Ramona Quimby and Henry Huggins made the street famous. Truth be told, it was children’s author Beverly Cleary who highlighted her characters’ rambunctious childhood exploits there. Ramona, her sister Beezus, and Henry traipsed and tromped, stepped and stomped all along the main stem of the northeast Portland street called Klickitat.
Klickitat runs east to west just one block south of the heavily-trafficked northeast Fremont Street in Portland, Oregon.
How do I know?
Many days of my childhood were spent walking along this tree-lined, pedestrian delight.
I don’t remember playing on the street – like Ramona, Beezus and Henry.
My memories of Klikitat Street center upon my Great-Grandmother Miller and our walks.
For a number of years, my eighty-something, great-grandmother and I strolled at a slow, methodical pace under Klickitat Street’s leafy canopy. Hand in hand, we sauntered south on 18th street, then east on Klickitat, then we’d turn south on either 19th, 20th or 21st street, (all dependent on Great-Grandmother Miller’s energy level) then west on Siskiyou until we finally reached 18th street again.
We were never in a rush.
There was no hurry.
However, these were not silent, contemplative walks.
My great-grandmother was a wonderful conversationalist. She shared stories of her Missouri farm life. She offered reminisces of ambling along the Mall in Washington DC at the turn of the century and later seeing William Howard Taft inaugurated as President of the United States. She had a fondness for trains – perhaps because her husband Cleveland Miller, my great-grandfather worked first for the C.B.& Q. Railway as a brakeman then later for the S.P. & S. Railway as a conductor. She described her train rides near and far. She told of dear friends who encouraged her heart. She loved reciting Bible verses she had read that morning or sharing a story from her Daily Bread devotions. And we’d plan our birthdays, too. Our birthdays were just four days apart in May and so we’d often celebrate our special day together. I loved that!
But the thing I remember most about our Klickitat walks and talks were the stories she told of her best friend, Jesus, and His love and care of her.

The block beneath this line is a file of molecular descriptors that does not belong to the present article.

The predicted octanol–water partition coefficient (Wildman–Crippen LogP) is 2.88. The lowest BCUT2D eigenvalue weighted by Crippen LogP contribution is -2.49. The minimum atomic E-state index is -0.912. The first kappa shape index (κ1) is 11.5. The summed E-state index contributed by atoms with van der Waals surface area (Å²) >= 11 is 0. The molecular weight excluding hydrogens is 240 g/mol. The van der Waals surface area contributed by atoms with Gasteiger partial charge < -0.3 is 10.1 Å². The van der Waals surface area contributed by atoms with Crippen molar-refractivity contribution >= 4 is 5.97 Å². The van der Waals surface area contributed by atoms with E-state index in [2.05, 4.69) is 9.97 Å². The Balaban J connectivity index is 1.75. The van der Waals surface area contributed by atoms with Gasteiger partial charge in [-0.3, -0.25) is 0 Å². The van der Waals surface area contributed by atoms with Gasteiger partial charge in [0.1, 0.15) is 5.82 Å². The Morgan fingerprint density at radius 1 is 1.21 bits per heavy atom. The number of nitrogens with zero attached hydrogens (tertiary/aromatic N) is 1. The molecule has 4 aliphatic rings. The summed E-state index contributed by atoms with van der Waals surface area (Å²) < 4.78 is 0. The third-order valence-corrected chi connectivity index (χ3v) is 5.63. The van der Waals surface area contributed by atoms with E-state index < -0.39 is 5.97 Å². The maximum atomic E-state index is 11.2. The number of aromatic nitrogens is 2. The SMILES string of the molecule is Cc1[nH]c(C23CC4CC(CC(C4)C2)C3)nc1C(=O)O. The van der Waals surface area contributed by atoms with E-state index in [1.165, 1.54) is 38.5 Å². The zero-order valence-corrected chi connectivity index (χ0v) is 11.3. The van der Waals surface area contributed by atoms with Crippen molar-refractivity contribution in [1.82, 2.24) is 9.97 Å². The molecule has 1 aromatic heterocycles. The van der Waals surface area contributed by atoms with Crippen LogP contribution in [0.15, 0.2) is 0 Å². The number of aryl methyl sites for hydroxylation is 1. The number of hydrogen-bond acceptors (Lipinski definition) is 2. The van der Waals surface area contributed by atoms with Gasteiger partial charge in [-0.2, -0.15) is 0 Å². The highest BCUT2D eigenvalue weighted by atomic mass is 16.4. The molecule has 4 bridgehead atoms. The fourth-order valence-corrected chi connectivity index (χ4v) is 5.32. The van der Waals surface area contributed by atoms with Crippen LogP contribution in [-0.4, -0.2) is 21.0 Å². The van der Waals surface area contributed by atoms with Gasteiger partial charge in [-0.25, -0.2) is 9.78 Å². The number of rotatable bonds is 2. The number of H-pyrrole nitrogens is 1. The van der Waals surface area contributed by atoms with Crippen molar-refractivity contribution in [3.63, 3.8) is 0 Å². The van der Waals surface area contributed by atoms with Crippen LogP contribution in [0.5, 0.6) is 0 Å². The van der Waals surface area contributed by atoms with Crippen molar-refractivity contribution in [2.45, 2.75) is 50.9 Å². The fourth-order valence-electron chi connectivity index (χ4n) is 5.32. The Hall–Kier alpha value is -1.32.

More than anything, my great-grandmother Miller wanted me to know that He was her nearest and dearest, most understanding and caring, faithful friend.
Through her life, her talks, and her walks, my great-grandmother offered convincing proof that Jesus was alive and at work in her life and that He could be that kind of friend to me, too.
I believed her.
I really did.
Just as my great-grandmother took walks with Jesus, I started taking my own conversational walks with Jesus, too.
I remember elementary school treks up the Beveland Street hill and asking Jesus to go with me.
In later years, I remember the long, long, looonnnng bus rides home from afternoon volleyball practice as I bemoaned my worries and frustrations about my junior high school life. There was nothing easy about those emotionally-charged years and I told Jesus all about it. I begged Him for relief.
At Oregon State University, I struggled under the weight of research papers, group projects, and work, work, work. Without Jesus strengthening presence, I’m sure I would have been buried – for life!
When I became a teacher, I often took early morning walks or runs before leaving for school. I prayed and prayed and prayed for insight on how to reach a troubled and hurting child in my class, how to make a difficult concept understood, and how to inspire my students that life-long learning mattered.
Jesus helped me address paralyzing fears of both past and present as we climbed the cathedral towers, descended the castle steps, and meandered through the village squares of southwest Germany. Through these daily, exploratory jaunts, I discovered the enduring love, heartening courage and strengthening presence of Jesus in a way like never before (I’ll have to share this story with you, sometime!)
Time and time again, just as my great-grandmother inspired me, I walked and talked with Jesus and told Him about this, that, and every other thing.
Decades have passed since I took those walks along Klickitat Street with my great-grandmother. So much of my life has been lived with my friend, Jesus, that her prayer is now my prayer. I want to offer convincing proof that Jesus is real and ready to be a close, dear, most understanding friend to others, as He has been to me. My heart’s desire is for people to observe Jesus as alive and at work in my life – so that they can trust Him to be alive and at work in their lives, too.
My great-grandmother Miller met Jesus on her daily Klickitat walks. She believed that she had direct access to her friend and could talk to Him about anything. She encouraged me to do the same. She wanted me to seek Jesus out for every care and concern – big or small – in my life and experience His strengthening Presence.
She inspired me to trust His promise:
But if from there – where you walk, Heather – you seek the LORD your God, you will find Him if you look for Him with all your heart and with all your soul.
New International Version, Deuteronomy 4:29
Jesus made Himself accessible to my great-grandmother Miller.
He makes Himself accessible to me.
He will do the same for you!
Why don’t you take a walk with Him on your street and see for yourself?